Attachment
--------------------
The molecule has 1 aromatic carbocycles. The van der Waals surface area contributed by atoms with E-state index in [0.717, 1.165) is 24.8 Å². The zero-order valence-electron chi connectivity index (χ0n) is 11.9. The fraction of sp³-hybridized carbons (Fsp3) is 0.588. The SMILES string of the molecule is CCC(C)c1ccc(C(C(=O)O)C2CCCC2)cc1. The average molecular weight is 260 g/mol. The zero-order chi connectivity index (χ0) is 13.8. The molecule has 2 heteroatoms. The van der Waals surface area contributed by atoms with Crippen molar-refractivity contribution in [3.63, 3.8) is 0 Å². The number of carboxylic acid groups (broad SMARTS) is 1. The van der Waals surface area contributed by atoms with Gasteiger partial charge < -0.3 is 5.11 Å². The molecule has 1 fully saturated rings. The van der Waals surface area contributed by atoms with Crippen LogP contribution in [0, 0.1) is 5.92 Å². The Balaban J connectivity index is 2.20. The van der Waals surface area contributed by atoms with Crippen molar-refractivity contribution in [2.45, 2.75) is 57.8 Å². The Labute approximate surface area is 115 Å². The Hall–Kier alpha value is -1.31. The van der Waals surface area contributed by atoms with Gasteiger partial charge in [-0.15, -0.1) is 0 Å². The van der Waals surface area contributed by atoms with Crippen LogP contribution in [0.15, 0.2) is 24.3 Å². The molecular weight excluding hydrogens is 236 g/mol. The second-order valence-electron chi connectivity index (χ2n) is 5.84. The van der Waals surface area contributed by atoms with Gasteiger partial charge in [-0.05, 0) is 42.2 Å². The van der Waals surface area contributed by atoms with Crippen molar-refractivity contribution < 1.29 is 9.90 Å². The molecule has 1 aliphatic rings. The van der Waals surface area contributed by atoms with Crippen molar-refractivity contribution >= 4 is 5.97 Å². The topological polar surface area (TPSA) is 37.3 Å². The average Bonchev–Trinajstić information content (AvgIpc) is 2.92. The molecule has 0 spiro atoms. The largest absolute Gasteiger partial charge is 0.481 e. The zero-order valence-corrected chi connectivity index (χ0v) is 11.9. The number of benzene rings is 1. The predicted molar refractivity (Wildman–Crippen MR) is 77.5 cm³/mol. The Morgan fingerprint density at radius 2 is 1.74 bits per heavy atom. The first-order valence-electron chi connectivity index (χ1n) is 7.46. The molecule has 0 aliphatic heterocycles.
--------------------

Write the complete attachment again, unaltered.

The molecule has 1 aromatic carbocycles. The van der Waals surface area contributed by atoms with E-state index in [0.717, 1.165) is 24.8 Å². The zero-order valence-electron chi connectivity index (χ0n) is 11.9. The fraction of sp³-hybridized carbons (Fsp3) is 0.588. The SMILES string of the molecule is CCC(C)c1ccc(C(C(=O)O)C2CCCC2)cc1. The average molecular weight is 260 g/mol. The zero-order chi connectivity index (χ0) is 13.8. The molecule has 2 heteroatoms. The van der Waals surface area contributed by atoms with Crippen molar-refractivity contribution in [3.63, 3.8) is 0 Å². The number of carboxylic acid groups (broad SMARTS) is 1. The van der Waals surface area contributed by atoms with Gasteiger partial charge < -0.3 is 5.11 Å². The molecule has 1 fully saturated rings. The van der Waals surface area contributed by atoms with Crippen LogP contribution in [0, 0.1) is 5.92 Å². The Balaban J connectivity index is 2.20. The van der Waals surface area contributed by atoms with Crippen molar-refractivity contribution in [2.45, 2.75) is 57.8 Å². The Labute approximate surface area is 115 Å². The Hall–Kier alpha value is -1.31. The van der Waals surface area contributed by atoms with Gasteiger partial charge in [-0.15, -0.1) is 0 Å². The van der Waals surface area contributed by atoms with Crippen LogP contribution in [0.15, 0.2) is 24.3 Å². The molecular weight excluding hydrogens is 236 g/mol. The second-order valence-electron chi connectivity index (χ2n) is 5.84. The van der Waals surface area contributed by atoms with Gasteiger partial charge in [-0.05, 0) is 42.2 Å². The van der Waals surface area contributed by atoms with Crippen molar-refractivity contribution < 1.29 is 9.90 Å². The molecule has 1 aliphatic rings. The van der Waals surface area contributed by atoms with Crippen molar-refractivity contribution >= 4 is 5.97 Å². The topological polar surface area (TPSA) is 37.3 Å². The average Bonchev–Trinajstić information content (AvgIpc) is 2.92. The molecule has 0 spiro atoms. The largest absolute Gasteiger partial charge is 0.481 e. The zero-order valence-corrected chi connectivity index (χ0v) is 11.9. The number of benzene rings is 1. The predicted molar refractivity (Wildman–Crippen MR) is 77.5 cm³/mol. The Morgan fingerprint density at radius 2 is 1.74 bits per heavy atom. The first-order valence-electron chi connectivity index (χ1n) is 7.46. The molecule has 0 aliphatic heterocycles.